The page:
I definitely wasn’t a born lover of sauerkraut, and if I’m being honest, didn’t eat it until about a year ago when I started making my own. Sally Fallon is the beloved author of Nourishing Traditions – a book which was part of my curriculum in nutrition school. I fell in love with Sally’s knowledge and back-to-basics way of cooking “real food” that nourishes the body, as opposed to just filling it. Her sauerkraut recipe was the first one that I made, and jumpstarted my love for this classic fermented condiment.
As an added tip: Sally’s beet kvass recipe (a fermented beet drink) is also delicious. 😉
Homemade fermented foods come with a number of benefits. The most notable one being that they provide our body with a great source of probiotics and enzymes, which are integral to our digestive system.
I have since made homemade kimchi, (a must if you’re a kimchi fan) and recently tried this Garlic Kale Sauerkraut recipe, which is the one I have featured below. This sauerkraut recipe came from one of my favourite real food cookbooks, Whole Life Nutrition – which you will soon be able to purchase at the BIM studio. 🙌 This enzyme and probiotic-rich recipe is flexible, simple, full of flavour and will aid with your digestion. I like to add it to my kids quesadillas, mix it in with some regular slaw, or just have a couple of tablespoons with any meal that I’m enjoying. It’s so versatile and the benefits are huge.
Why Eat Probiotics?
Dr. Mark Hyman is just one of the many medical practitioners who has been educating people on the benefits of friendly bacteria. New research is even showing that the bacteria in our guts could play a critical role in our mental well-being, energy and overall happiness. Check out his article on the subject here to learn more.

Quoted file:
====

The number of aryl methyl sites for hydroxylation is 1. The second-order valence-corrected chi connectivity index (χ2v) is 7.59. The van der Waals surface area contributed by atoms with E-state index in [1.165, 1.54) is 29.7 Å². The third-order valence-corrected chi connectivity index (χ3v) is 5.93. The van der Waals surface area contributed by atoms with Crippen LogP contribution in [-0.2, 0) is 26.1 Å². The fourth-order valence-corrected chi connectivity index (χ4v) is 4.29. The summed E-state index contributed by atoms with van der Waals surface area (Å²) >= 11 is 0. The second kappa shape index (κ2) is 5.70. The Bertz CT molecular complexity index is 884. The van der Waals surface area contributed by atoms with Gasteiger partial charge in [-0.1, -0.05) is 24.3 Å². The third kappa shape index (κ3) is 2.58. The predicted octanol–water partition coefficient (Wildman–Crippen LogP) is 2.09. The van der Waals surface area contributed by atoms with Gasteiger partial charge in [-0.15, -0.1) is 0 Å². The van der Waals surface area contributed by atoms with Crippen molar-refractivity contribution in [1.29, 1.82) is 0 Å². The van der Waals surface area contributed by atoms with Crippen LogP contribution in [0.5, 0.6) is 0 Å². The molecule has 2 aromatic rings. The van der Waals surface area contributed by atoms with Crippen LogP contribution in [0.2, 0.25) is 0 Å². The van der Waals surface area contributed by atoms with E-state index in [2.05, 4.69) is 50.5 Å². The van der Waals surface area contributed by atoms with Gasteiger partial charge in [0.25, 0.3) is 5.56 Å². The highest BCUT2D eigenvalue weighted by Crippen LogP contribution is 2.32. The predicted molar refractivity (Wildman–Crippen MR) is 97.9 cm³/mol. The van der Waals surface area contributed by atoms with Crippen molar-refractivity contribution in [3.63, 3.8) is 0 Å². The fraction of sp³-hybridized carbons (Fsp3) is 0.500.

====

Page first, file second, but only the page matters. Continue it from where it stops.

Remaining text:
Sometimes added probiotics or enzymes in supplement form may still be needed to help re-start your gut bacteria balance. But getting your probiotics and enzymes from your food is a great place to start, and something that you should get in the habit of. Fermented foods have been a part of every culture throughout history. Kimchi, sauerkraut, beet kvass, pickled cucumbers, pickled garlic, pickled beets and the popular kombucha. These fermented food traditions have helped people keep their guts healthy throughout history, and continue to help us as we write more.
But I’d love to know what you think. Email me to share your thoughts at firstname.lastname@example.org.
Garlic Kale Sauerkraut
Source: Whole Life Nutrition
1/2 head green cabbage, shredded – plus 2 full leaves
6 cups thinly sliced kale
6 garlic cloves, crushed
1 tablespoon of sea salt
1/2 bunch of green onions finely chopped (optional)
Red chili flakes (optional) *I used about a tablespoon. I didn’t want to make it too spicy so that my kids would eat it
Shredded Carrots (optional)
- Place all the ingredients, except for the reserved cabbage leaves, into a large bowl and pound with a wooden kraut pounder or other blunt object until the vegetables have softened and released their juices. This usually takes about 5 minutes of continuous pounding.
- Scoop the vegetables and juices into a clean, widemouthed, 1-quart jar, pressing them down firmly with the kraut pounder as you add them. Fill to about 1-inch below the top of the jar. Fold the reserved small cabbage leaf and press it into the vegetables, making sure the juices rise above them. Screw the lid on tightly and place the jar into another container to catch any leaking juices. Place the container, undisturbed, in a spot in your house away from direct sunlight.
- Let the kraut ferment for 5 to 10 days. Make sure to “burp” the jar every day once bubbles start forming, usually by day 2. You can do this by slightly unscrewing the lid to release the gases and then screwing it back down.
- After fermentation it will be ready to eat, but it gets better with age. If your house is cooler, you can continue to let it ferment for another 2 to 3 weeks. Then place the jar into the refrigerator or a cool place such as a root cellar, where it will continue to ferment at a much slower rate. You can store your kraut in the fridge for 6 to 8 months.